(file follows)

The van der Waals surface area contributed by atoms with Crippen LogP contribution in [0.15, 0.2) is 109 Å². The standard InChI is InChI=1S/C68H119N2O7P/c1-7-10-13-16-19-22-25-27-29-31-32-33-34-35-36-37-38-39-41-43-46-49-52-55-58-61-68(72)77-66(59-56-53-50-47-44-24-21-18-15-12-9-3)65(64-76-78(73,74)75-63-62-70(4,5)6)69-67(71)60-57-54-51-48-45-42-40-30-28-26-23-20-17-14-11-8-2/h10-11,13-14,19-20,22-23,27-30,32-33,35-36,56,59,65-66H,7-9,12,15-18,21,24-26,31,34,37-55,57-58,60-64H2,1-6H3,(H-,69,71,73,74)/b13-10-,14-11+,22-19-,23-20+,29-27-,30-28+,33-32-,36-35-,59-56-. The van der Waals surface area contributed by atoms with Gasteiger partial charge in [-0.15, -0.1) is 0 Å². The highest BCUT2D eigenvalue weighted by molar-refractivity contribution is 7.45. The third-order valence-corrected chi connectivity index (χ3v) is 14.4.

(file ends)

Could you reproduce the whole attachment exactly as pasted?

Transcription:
The van der Waals surface area contributed by atoms with Crippen LogP contribution in [0.15, 0.2) is 109 Å². The standard InChI is InChI=1S/C68H119N2O7P/c1-7-10-13-16-19-22-25-27-29-31-32-33-34-35-36-37-38-39-41-43-46-49-52-55-58-61-68(72)77-66(59-56-53-50-47-44-24-21-18-15-12-9-3)65(64-76-78(73,74)75-63-62-70(4,5)6)69-67(71)60-57-54-51-48-45-42-40-30-28-26-23-20-17-14-11-8-2/h10-11,13-14,19-20,22-23,27-30,32-33,35-36,56,59,65-66H,7-9,12,15-18,21,24-26,31,34,37-55,57-58,60-64H2,1-6H3,(H-,69,71,73,74)/b13-10-,14-11+,22-19-,23-20+,29-27-,30-28+,33-32-,36-35-,59-56-. The van der Waals surface area contributed by atoms with Gasteiger partial charge in [-0.15, -0.1) is 0 Å². The highest BCUT2D eigenvalue weighted by molar-refractivity contribution is 7.45. The third-order valence-corrected chi connectivity index (χ3v) is 14.4.